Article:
### All SAT Math Resources

## Example Questions

### Example Question #1 : How To Find Domain And Range Of The Inverse Of A Relation

Which of the following values of *x* is not in the domain of the function *y* = (2*x –* 1) / (*x*^{2} – 6*x* + 9) ?

**Possible Answers:**

–1/2

2

0

3

1/2

**Correct answer:**

3

Values of *x* that make the denominator equal zero are not included in the domain. The denominator can be simplified to (*x –* 3)^{2}, so the value that makes it zero is 3.

### Example Question #2 : How To Find Domain And Range Of The Inverse Of A Relation

Given the relation below:

{(1, 2), (3, 4), (5, 6), (7, 8)}

Find the range of the inverse of the relation.

**Possible Answers:**

**Correct answer:**{1, 3, 5, 7}

The domain of a relation is the same as the range of the inverse of the relation. In other words, the x-values of the relation are the y-values of the inverse.

### Example Question #3 : How To Find Domain And Range Of The Inverse Of A Relation

What is the range of the function *y* = *x*^{2} + 2?

**Possible Answers:**

{2}

undefined

*y* ≥ 2

all real numbers

{–2, 2}

**Correct answer:**

*y* ≥ 2

The range of a function is the set of *y*-values that a function can take. First let's find the domain. The domain is the set of *x*-values that the function can take. Here the domain is all real numbers because no *x*-value will make this function undefined. (Dividing by 0 is an example of an operation that would make the function undefined.)

So if any value of *x* can be plugged into *y* = *x*^{2} + 2, can *y* take any value also? Not quite! The smallest value that *y* can ever be is 2. No matter what value of *x* is plugged in, *y* = *x*^{2} + 2 will never produce a number less than 2. Therefore the range is *y* ≥ 2.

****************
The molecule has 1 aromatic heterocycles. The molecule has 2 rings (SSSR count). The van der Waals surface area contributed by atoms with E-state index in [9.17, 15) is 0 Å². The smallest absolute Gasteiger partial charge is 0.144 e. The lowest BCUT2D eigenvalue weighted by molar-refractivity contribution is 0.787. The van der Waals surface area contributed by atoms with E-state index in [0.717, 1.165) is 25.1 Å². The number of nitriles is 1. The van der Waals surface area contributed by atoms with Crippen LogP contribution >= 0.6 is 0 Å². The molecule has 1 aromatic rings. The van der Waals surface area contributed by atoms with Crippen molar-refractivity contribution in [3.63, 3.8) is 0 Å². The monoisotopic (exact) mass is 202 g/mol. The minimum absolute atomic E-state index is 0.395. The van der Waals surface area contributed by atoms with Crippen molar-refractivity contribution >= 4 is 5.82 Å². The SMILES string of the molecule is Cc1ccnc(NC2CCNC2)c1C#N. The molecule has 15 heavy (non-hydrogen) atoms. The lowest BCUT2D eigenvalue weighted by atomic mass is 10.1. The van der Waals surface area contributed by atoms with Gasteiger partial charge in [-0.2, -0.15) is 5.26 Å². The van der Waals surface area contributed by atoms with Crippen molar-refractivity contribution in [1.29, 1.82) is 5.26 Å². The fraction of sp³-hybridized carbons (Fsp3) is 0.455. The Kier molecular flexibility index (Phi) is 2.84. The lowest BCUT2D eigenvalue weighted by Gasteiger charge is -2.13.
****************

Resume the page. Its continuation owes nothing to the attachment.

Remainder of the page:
### Example Question #4 : How To Find Domain And Range Of The Inverse Of A Relation

What is the smallest value that belongs to the range of the function ?

**Possible Answers:**

**Correct answer:**

We need to be careful here not to confuse the domain and range of a function. The problem specifically concerns the range of the function, which is the set of possible numbers of . It can be helpful to think of the range as all the possible y-values we could have on the points on the graph of .

Notice that has in its equation. Whenever we have an absolute value of some quantity, the result will always be equal to or greater than zero. In other words, |4-x| 0. We are asked to find the smallest value in the range of , so let's consider the smallest value of , which would have to be zero. Let's see what would happen to if .